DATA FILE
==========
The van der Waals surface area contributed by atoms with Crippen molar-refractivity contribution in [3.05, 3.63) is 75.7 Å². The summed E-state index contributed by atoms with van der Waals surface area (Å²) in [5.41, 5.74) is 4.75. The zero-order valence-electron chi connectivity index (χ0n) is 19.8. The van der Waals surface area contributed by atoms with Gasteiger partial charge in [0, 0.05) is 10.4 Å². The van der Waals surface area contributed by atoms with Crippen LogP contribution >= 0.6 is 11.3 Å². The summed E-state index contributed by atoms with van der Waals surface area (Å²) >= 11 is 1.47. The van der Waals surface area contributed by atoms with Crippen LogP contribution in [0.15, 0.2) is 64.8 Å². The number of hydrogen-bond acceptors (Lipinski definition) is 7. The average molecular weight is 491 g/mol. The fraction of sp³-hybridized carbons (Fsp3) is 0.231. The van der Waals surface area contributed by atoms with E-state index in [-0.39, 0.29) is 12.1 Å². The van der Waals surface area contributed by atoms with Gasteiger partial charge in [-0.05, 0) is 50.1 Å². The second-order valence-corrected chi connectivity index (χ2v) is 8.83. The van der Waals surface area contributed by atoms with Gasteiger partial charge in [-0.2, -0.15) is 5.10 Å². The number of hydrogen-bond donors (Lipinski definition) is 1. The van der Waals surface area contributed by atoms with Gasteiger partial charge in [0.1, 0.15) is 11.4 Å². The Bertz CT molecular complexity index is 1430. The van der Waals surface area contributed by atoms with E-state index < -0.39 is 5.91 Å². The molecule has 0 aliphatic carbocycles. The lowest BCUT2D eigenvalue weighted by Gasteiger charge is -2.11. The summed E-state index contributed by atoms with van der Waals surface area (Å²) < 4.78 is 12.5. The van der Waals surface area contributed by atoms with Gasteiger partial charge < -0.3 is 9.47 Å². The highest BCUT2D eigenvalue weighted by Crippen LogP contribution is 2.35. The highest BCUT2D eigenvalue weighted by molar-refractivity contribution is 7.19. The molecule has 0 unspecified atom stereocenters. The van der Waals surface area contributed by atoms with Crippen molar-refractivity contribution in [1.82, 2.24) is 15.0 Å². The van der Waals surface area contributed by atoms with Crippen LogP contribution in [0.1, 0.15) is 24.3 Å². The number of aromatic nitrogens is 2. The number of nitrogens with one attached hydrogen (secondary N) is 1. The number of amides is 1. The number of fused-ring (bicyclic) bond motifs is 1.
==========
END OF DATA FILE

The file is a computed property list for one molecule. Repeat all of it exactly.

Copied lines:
The van der Waals surface area contributed by atoms with Crippen molar-refractivity contribution in [3.05, 3.63) is 75.7 Å². The summed E-state index contributed by atoms with van der Waals surface area (Å²) in [5.41, 5.74) is 4.75. The zero-order valence-electron chi connectivity index (χ0n) is 19.8. The van der Waals surface area contributed by atoms with Gasteiger partial charge in [0, 0.05) is 10.4 Å². The van der Waals surface area contributed by atoms with Crippen LogP contribution >= 0.6 is 11.3 Å². The summed E-state index contributed by atoms with van der Waals surface area (Å²) >= 11 is 1.47. The van der Waals surface area contributed by atoms with Crippen LogP contribution in [0.15, 0.2) is 64.8 Å². The number of hydrogen-bond acceptors (Lipinski definition) is 7. The average molecular weight is 491 g/mol. The fraction of sp³-hybridized carbons (Fsp3) is 0.231. The van der Waals surface area contributed by atoms with E-state index in [-0.39, 0.29) is 12.1 Å². The van der Waals surface area contributed by atoms with Gasteiger partial charge in [-0.05, 0) is 50.1 Å². The second-order valence-corrected chi connectivity index (χ2v) is 8.83. The van der Waals surface area contributed by atoms with Gasteiger partial charge in [-0.2, -0.15) is 5.10 Å². The number of hydrogen-bond donors (Lipinski definition) is 1. The van der Waals surface area contributed by atoms with Gasteiger partial charge in [0.1, 0.15) is 11.4 Å². The Bertz CT molecular complexity index is 1430. The van der Waals surface area contributed by atoms with E-state index < -0.39 is 5.91 Å². The molecule has 0 aliphatic carbocycles. The lowest BCUT2D eigenvalue weighted by Gasteiger charge is -2.11. The summed E-state index contributed by atoms with van der Waals surface area (Å²) < 4.78 is 12.5. The van der Waals surface area contributed by atoms with Gasteiger partial charge < -0.3 is 9.47 Å². The highest BCUT2D eigenvalue weighted by Crippen LogP contribution is 2.35. The highest BCUT2D eigenvalue weighted by molar-refractivity contribution is 7.19. The molecule has 0 unspecified atom stereocenters. The van der Waals surface area contributed by atoms with Crippen molar-refractivity contribution in [1.82, 2.24) is 15.0 Å². The van der Waals surface area contributed by atoms with Crippen LogP contribution in [0.1, 0.15) is 24.3 Å². The number of aromatic nitrogens is 2. The number of nitrogens with one attached hydrogen (secondary N) is 1. The number of amides is 1. The number of fused-ring (bicyclic) bond motifs is 1.